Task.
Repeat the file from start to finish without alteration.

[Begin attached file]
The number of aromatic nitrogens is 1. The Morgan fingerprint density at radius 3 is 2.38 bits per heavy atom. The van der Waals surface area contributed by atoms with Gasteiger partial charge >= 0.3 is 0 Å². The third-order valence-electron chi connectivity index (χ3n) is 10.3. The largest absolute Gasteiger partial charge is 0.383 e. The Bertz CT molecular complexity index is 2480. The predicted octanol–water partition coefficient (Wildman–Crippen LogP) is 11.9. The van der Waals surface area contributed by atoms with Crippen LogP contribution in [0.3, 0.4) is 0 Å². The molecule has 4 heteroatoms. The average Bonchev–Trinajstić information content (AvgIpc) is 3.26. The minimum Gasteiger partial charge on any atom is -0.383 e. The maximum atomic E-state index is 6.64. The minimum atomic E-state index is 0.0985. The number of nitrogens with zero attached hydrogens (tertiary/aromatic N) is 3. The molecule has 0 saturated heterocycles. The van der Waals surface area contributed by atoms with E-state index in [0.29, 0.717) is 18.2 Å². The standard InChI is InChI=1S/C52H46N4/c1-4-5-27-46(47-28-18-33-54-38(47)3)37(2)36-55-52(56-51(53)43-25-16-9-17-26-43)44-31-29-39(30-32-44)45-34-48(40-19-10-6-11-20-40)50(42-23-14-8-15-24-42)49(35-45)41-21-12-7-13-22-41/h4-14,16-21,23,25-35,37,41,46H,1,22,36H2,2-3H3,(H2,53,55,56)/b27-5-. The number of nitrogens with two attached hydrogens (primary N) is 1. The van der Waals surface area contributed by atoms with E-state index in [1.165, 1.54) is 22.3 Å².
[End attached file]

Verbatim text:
The number of aromatic nitrogens is 1. The Morgan fingerprint density at radius 3 is 2.38 bits per heavy atom. The van der Waals surface area contributed by atoms with Gasteiger partial charge >= 0.3 is 0 Å². The third-order valence-electron chi connectivity index (χ3n) is 10.3. The largest absolute Gasteiger partial charge is 0.383 e. The Bertz CT molecular complexity index is 2480. The predicted octanol–water partition coefficient (Wildman–Crippen LogP) is 11.9. The van der Waals surface area contributed by atoms with Crippen LogP contribution in [0.3, 0.4) is 0 Å². The molecule has 4 heteroatoms. The average Bonchev–Trinajstić information content (AvgIpc) is 3.26. The minimum Gasteiger partial charge on any atom is -0.383 e. The maximum atomic E-state index is 6.64. The minimum atomic E-state index is 0.0985. The number of nitrogens with zero attached hydrogens (tertiary/aromatic N) is 3. The molecule has 0 saturated heterocycles. The van der Waals surface area contributed by atoms with E-state index in [0.29, 0.717) is 18.2 Å². The standard InChI is InChI=1S/C52H46N4/c1-4-5-27-46(47-28-18-33-54-38(47)3)37(2)36-55-52(56-51(53)43-25-16-9-17-26-43)44-31-29-39(30-32-44)45-34-48(40-19-10-6-11-20-40)50(42-23-14-8-15-24-42)49(35-45)41-21-12-7-13-22-41/h4-14,16-21,23,25-35,37,41,46H,1,22,36H2,2-3H3,(H2,53,55,56)/b27-5-. The number of nitrogens with two attached hydrogens (primary N) is 1. The van der Waals surface area contributed by atoms with E-state index in [1.165, 1.54) is 22.3 Å².